Thesis defence in the University of Oulu

Doctoral Candidate

Licentiate of Dentistry Päivi Jussila

Faculty and research unit

University of Oulu Graduate School, Faculty of Medicine, Research Unit of Oral Health Sciences
+358 294 48 0000

Field of study

Prosthetic dentistry and stomatognathic physiology

Date and time of the thesis defence

29.5.2019 12:00

Place of the thesis defence

Auditorium F202 of the Faculty of Medicine (Aapistie 5 B), Oulu.

Topic of the dissertation

Prevalence and associated risk factors of temporomandibular disorders (TMD) in the Northern Finland Birth Cohort (NFBC) 1966.

Opponent

Professor Timo Närhi, University of Turku, Department of Dentistry

Custos

Professor Aune Raustia, Faculty of Medicine, Research Unit of Oral Health Sciences , University of Oulu

Prevalence and associated risk factors of temporomandibular disorders (TMD) in the Northern Finland Birth Cohort (NFBC) 1966.

Clinical signs of temporomandibular disorders (TMD) and pain-related subjective symptoms were found to have a statistically significant association with a poor self-reported health condition as well as with painful general health problems. Occlusal disturbances were associated with pain on palpation in the masticatory muscles and in the temporomandibular joints. The prevalence of TMD signs among the examined cohort subjects was 34.2%; women had clinical signs of TMD more often than men. During 2012–2013 altogether 1 962 cohort subjects at the age of 46 years (1 050 women, 912 men) responded to questionnaires and participated in a clinical medical and dental examination.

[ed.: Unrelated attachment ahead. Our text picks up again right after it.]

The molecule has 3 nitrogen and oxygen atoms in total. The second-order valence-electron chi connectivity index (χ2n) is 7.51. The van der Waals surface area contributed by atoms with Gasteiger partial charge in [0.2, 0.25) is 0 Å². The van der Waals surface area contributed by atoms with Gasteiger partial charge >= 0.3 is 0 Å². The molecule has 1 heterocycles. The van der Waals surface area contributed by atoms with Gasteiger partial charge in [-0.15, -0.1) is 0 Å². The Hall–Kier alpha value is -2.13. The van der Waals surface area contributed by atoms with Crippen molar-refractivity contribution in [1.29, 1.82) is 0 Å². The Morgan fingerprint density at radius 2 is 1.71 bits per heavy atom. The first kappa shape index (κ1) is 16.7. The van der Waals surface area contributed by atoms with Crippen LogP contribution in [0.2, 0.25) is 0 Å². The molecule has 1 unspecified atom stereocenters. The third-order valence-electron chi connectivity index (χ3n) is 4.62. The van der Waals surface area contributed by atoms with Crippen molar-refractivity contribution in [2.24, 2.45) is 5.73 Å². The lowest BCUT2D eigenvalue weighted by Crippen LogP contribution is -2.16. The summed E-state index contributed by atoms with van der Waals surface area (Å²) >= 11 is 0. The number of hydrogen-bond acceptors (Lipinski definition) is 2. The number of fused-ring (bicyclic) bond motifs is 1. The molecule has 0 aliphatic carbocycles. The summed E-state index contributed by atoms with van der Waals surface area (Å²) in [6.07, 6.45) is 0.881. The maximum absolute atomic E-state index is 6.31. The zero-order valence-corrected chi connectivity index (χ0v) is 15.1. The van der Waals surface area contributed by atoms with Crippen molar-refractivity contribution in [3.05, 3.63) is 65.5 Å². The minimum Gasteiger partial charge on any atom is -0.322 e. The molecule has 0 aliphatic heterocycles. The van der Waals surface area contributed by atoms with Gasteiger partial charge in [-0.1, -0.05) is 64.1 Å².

Clicking in the temporomandibular joints and pain in the masticatory muscles are the most common symptoms and signs of TMD. Other frequently reported symptoms are headache, facial pain, and symptoms in the ears. A correlation between increased use of health care services and a need for TMD treatment has been shown. Counseling and self-care have shown to relieve pain and reduce the need for treatment. Material of Northern Finland Birth Cohort (NFBC) 1 966 is significantly large and the findings here are useful when diagnosing and treating TMD patients.

Dissertation

Last updated: 24.5.2019